Not as good as the magnificent "Out Of The Past" that came later that year but still an engrossing and tight little thriller from that once great RKO studio in Hollywood who produced exceptional movies that we can never forget and which now, sadly, Hollywood itself seems to have forgotten.

Reviewed by BruceCorneil 8 / 10

A viewing treat

Definitely a "must see" for all fans of film noir.

Thanks to a fine script and crisp, razor sharp direction, a top cast comes together and works like a well oiled clock to produce a crackerjack psychological thriller. Wonderful characterizations articulate the movie's powerful message about the dangers of racial and religious intolerance.

It's difficult and almost unjust to single out any one, particular performance because there isn't a weak link in the entire company. But Robert Ryan as the hateful and violent white supremacist is truly spine chilling.

Making this film in the 1940s would have taken a lot of courage. Now,all these years later, at a time when contemporary movies are dominated by a ridiculous over abundance of foul language, bare breasts, crummy acting and deafening soundtracks, it's refreshing to get back to the basics of quality film making with a viewing treat like "Crossfire".

Another low budget gem from the Hollywood archives .

Reviewed by imogensara_smith 8 / 10

A study of hate crime through the lens of film noir

As a rule, there are few things more dispiriting than Hollywood's attempts to be courageous. Mixing caution with heavy-handedness, "message movies" pat themselves loudly on the back for daring to tackle major problems. CROSSFIRE is not entirely free from this taint; it includes a sermon on the nature of senseless hatred that is embarrassingly obvious, assuming a level of naivity in its audience that's depressing to contemplate. As late as 1947, it was a big deal for a movie to announce that anti-Semitism existed, and that it was bad. (It was unthinkable, of course, for Hollywood to address the real subject of the book on which the movie was based—its victim was a homosexual.) Nevertheless, thanks to good writing and excellent acting, CROSSFIRE remains a persuasive examination of what we would now call a hate crime.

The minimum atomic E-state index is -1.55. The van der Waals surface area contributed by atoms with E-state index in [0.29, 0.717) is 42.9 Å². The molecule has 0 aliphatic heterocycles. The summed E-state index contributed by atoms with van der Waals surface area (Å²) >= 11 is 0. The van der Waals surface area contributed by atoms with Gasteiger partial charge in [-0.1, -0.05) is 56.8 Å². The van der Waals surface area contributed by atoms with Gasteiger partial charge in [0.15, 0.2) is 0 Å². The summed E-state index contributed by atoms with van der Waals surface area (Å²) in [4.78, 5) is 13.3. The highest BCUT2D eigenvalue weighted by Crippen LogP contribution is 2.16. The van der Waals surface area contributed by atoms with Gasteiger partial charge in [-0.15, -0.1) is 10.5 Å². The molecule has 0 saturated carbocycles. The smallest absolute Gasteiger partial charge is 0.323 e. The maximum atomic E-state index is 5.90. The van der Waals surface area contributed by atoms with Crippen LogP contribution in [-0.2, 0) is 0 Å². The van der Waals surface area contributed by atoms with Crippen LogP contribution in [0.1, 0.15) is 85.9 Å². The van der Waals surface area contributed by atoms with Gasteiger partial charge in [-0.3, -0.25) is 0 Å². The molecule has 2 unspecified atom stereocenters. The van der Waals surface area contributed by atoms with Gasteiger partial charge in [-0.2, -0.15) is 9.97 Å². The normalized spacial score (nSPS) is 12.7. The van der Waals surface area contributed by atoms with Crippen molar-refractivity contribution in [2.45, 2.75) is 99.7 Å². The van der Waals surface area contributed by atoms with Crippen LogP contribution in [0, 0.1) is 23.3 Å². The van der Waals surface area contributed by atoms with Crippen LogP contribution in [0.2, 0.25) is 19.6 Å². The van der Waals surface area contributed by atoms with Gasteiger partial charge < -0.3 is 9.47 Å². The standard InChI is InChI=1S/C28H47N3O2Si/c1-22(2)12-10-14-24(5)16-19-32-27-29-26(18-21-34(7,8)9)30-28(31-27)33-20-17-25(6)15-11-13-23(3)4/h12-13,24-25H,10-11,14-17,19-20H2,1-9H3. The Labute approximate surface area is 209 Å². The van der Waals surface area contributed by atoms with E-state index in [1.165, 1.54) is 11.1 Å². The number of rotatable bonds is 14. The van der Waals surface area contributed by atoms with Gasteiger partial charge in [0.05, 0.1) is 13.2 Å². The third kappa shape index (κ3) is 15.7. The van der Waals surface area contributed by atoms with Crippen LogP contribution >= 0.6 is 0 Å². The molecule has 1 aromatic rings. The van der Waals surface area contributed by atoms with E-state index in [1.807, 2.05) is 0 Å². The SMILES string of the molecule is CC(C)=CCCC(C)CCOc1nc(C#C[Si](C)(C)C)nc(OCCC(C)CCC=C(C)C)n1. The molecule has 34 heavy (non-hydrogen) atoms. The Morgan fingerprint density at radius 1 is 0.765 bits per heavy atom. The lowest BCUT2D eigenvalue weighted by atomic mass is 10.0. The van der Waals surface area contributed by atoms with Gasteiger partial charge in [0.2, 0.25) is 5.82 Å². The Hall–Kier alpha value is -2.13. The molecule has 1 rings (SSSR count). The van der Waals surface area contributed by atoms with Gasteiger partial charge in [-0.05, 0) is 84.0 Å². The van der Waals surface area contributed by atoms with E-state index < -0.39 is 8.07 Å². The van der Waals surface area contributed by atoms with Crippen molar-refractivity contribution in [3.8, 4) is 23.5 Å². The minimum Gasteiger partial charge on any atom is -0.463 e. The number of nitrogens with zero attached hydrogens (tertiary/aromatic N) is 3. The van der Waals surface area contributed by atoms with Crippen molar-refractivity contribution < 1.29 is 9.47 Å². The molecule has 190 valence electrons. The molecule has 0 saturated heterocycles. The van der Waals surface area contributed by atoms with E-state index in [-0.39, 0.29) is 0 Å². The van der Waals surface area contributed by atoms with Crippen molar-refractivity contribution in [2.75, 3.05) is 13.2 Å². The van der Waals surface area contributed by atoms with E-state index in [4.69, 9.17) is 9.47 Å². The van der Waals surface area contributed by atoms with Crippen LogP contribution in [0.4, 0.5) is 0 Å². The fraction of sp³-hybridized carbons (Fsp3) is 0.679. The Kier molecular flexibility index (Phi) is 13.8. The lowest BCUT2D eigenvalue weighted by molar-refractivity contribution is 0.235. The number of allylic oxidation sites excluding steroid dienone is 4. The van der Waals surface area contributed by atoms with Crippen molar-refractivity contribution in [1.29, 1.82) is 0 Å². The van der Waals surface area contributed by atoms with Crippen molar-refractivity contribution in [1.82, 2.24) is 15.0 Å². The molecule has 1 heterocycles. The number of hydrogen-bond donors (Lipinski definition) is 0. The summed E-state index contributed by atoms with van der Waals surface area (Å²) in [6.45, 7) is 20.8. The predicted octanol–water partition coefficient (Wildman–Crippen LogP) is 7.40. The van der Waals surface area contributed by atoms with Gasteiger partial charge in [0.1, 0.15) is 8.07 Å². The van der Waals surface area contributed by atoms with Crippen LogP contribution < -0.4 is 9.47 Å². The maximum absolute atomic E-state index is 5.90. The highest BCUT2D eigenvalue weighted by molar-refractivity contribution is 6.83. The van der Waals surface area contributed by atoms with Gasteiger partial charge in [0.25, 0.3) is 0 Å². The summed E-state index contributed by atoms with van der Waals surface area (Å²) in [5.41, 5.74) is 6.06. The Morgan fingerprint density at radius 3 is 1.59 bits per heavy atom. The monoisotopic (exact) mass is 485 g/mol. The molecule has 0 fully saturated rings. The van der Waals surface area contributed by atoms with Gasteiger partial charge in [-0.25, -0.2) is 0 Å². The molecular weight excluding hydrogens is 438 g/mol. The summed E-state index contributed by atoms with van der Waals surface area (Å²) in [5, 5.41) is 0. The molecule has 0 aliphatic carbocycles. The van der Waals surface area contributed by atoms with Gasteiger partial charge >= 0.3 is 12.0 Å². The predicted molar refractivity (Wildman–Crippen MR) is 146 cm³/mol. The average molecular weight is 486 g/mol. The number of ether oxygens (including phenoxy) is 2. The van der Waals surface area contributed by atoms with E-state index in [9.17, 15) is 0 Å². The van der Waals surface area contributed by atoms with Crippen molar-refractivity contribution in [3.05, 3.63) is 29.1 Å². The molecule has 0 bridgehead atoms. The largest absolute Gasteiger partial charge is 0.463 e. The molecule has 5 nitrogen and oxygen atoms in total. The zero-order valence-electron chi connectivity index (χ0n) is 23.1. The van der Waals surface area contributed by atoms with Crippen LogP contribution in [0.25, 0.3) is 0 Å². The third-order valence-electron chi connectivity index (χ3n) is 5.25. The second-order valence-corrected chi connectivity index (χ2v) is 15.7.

Postwar malaise was one of the major components of film noir, and CROSSFIRE addresses it directly. The film is set in Washington, D.C. among soldiers still in uniform but idle, spending their days playing poker and bar-crawling. Joseph Samuels (Sam Levene), an intelligent and kindly Jew, explains that the end of the war has created a void: all the energy that went into hating and fighting the enemy is now unfocused and bottled up. Samuels meets three soldiers in a bar: the sensitive Mitchell, who is close to a nervous breakdown, the weak-willed Floyd Bowers, and Montgomery, a tall, overbearing bully who nastily belittles a young soldier from Tennessee as a stupid hillbilly. The three soldiers wind up at Samuels' apartment, where the drunken Monty becomes increasingly abusive, calling his host "Jew-boy." Samuels is beaten to death, and Mitchell disappears, making himself the prime suspect for the killing.